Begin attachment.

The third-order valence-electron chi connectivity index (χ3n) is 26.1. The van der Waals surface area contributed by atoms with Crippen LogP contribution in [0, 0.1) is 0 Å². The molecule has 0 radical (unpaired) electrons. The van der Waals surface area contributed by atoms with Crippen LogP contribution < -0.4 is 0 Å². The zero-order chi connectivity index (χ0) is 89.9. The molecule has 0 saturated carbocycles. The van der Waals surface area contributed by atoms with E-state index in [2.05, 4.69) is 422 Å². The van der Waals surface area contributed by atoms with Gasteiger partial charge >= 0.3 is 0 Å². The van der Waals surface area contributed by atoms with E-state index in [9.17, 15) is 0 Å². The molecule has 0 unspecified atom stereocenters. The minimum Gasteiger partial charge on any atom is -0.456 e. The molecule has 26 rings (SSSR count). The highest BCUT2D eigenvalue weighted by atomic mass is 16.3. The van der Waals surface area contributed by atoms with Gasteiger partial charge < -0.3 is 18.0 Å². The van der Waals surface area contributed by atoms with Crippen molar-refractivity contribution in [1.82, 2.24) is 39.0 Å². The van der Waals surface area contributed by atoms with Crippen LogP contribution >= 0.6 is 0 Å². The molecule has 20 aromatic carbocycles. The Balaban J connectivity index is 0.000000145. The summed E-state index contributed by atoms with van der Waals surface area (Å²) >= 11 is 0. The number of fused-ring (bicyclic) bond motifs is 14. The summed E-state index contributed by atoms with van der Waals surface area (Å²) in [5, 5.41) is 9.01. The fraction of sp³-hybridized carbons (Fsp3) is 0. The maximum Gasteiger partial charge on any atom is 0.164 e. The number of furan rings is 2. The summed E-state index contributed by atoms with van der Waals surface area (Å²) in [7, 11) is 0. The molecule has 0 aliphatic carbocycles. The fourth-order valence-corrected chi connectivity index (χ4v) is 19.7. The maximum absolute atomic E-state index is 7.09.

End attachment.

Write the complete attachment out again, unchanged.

The third-order valence-electron chi connectivity index (χ3n) is 26.1. The van der Waals surface area contributed by atoms with Crippen LogP contribution in [0, 0.1) is 0 Å². The molecule has 0 radical (unpaired) electrons. The van der Waals surface area contributed by atoms with Crippen LogP contribution < -0.4 is 0 Å². The zero-order chi connectivity index (χ0) is 89.9. The molecule has 0 saturated carbocycles. The van der Waals surface area contributed by atoms with E-state index in [2.05, 4.69) is 422 Å². The van der Waals surface area contributed by atoms with Gasteiger partial charge >= 0.3 is 0 Å². The van der Waals surface area contributed by atoms with E-state index in [9.17, 15) is 0 Å². The molecule has 0 unspecified atom stereocenters. The minimum Gasteiger partial charge on any atom is -0.456 e. The molecule has 26 rings (SSSR count). The highest BCUT2D eigenvalue weighted by atomic mass is 16.3. The van der Waals surface area contributed by atoms with Gasteiger partial charge < -0.3 is 18.0 Å². The van der Waals surface area contributed by atoms with Crippen molar-refractivity contribution in [1.82, 2.24) is 39.0 Å². The van der Waals surface area contributed by atoms with Crippen LogP contribution >= 0.6 is 0 Å². The molecule has 20 aromatic carbocycles. The Balaban J connectivity index is 0.000000145. The summed E-state index contributed by atoms with van der Waals surface area (Å²) >= 11 is 0. The number of fused-ring (bicyclic) bond motifs is 14. The summed E-state index contributed by atoms with van der Waals surface area (Å²) in [5, 5.41) is 9.01. The fraction of sp³-hybridized carbons (Fsp3) is 0. The maximum Gasteiger partial charge on any atom is 0.164 e. The number of furan rings is 2. The summed E-state index contributed by atoms with van der Waals surface area (Å²) in [7, 11) is 0. The molecule has 0 aliphatic carbocycles. The fourth-order valence-corrected chi connectivity index (χ4v) is 19.7. The maximum absolute atomic E-state index is 7.09.